Time is a funny thing, a fixed constant, but seemingly one that speeds up and slows down at will, usually in conflict with the direction with which you require it to go! Throughout today the competitors on the London to Lisbon rally would have experienced this, the anticipation of the start under clear blue skies causing time to retard itself, the seconds ticking by at a fraction of their usual pace. Anticipation will do that you see, but regardless of how slow time seems to be going, it never actually stops and so, eventually, the flag did drop and at 10:31 am rally time the adventure to Lisbon began!
Of course, in rallying parlance time is king, dictating success or failure and even at this early stage for some the clock would be less than kind. Before that though there was the escape from Brooklands to contend with, and a fast-paced test that began upon the legendary banking would provide an early release for drivers who had undoubtedly built-up dangerous levels of energy in their right feet.
Out in the lanes and things moved at a much calmer pace, although there was plenty of traffic to contend with, especially early on. Sadly, whilst the route planners can take measures to escape other road users, in the south of England traffic is part of life. Near calamity would strike early on, as a road closure would force a diversion that would then lead into another road closure, and with heads being scratched a solution to the problem would come from an unlikely source, the media teams own Gary Williams. It is a fact that Gary isn’t known for his powers of map reading, but today our protagonist would transform into Gary Garmin, path finder extraordinaire and lead the cars back to the safety of the route. Not all HERO’s wear capes…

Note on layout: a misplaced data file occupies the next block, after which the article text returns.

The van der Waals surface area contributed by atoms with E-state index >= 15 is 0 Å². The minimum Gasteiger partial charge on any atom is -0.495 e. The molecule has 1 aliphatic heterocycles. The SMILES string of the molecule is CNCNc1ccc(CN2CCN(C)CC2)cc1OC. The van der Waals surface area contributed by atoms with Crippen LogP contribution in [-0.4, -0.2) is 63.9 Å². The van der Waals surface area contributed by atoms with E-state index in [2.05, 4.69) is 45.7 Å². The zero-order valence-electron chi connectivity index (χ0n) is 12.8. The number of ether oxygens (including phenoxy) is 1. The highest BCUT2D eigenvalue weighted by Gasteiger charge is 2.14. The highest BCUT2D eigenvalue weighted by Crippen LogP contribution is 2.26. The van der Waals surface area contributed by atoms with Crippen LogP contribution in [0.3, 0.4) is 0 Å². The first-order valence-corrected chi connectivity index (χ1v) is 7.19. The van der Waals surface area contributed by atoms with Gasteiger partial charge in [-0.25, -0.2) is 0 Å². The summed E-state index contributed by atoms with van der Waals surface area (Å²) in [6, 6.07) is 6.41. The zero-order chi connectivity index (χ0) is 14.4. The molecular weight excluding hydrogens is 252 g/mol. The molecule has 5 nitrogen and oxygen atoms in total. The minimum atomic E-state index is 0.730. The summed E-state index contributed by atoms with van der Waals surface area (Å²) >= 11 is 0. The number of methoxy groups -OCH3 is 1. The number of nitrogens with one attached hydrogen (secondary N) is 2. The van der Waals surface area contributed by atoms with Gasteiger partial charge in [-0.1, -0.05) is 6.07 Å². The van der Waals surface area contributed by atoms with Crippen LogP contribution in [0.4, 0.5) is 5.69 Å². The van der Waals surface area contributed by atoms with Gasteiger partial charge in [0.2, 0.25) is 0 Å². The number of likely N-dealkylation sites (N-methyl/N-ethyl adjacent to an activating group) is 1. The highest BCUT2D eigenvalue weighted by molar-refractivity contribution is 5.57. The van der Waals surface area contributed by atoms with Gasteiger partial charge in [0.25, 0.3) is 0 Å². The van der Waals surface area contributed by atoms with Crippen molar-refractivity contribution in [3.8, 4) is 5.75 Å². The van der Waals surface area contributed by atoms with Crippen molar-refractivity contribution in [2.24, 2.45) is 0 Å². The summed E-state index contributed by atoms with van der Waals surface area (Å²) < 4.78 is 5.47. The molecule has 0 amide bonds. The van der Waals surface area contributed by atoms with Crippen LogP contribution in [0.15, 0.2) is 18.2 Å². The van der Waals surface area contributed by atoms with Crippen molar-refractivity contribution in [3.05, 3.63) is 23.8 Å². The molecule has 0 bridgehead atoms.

Back on the leafy lanes of the south downs and the competition would continue, over the often hedge-flanked roads there were fields of Rapeseed sparkling yellow in the sun and with the trees in full blossom overhead there was a real feeling of spring and new beginnings in the air. The countryside was punctuated by idyllic villages, with many out enjoying the cars in the sunshine as they picked their path towards tonight’s destination of Portsmouth. Very soon time would remind us of just how quickly it can move when it wants to, and suddenly it was late afternoon, the last regularity of four was finished and the overnight ferry to St. Malo was beckoning.
For many this first day is a prologue to the adventure proper, when we can get some foreign miles under the wheels and really feel like the exploration has begun. That day will begin with the Austin Healey 3000 of Ken and Sarah Binstead at the top of the timesheets, Dick and Harry Baines second, with Nigel and Sally Woof hot on their heels in third but tied on overall penalties. They will all be eager to improve upon their first day’s successes and the chasing pack will also be keen to close the gap. Mostly though, everyone involved will be looking to the distance and the anticipation of the incredible roads to come, particularly as the levels of traffic begin to fall away as we head south, and as the altitude begins to increase.
The mountains are still a long way off though, but as long as the wheels keep turning, they will come. There are many miles to enjoy first, and they will become memories as quickly as they arrive, time ticks on, and you cannot leave time behind without leaving a piece of yourself. Best then to ensure the anticipation is kept in check, and great memories are made along the way.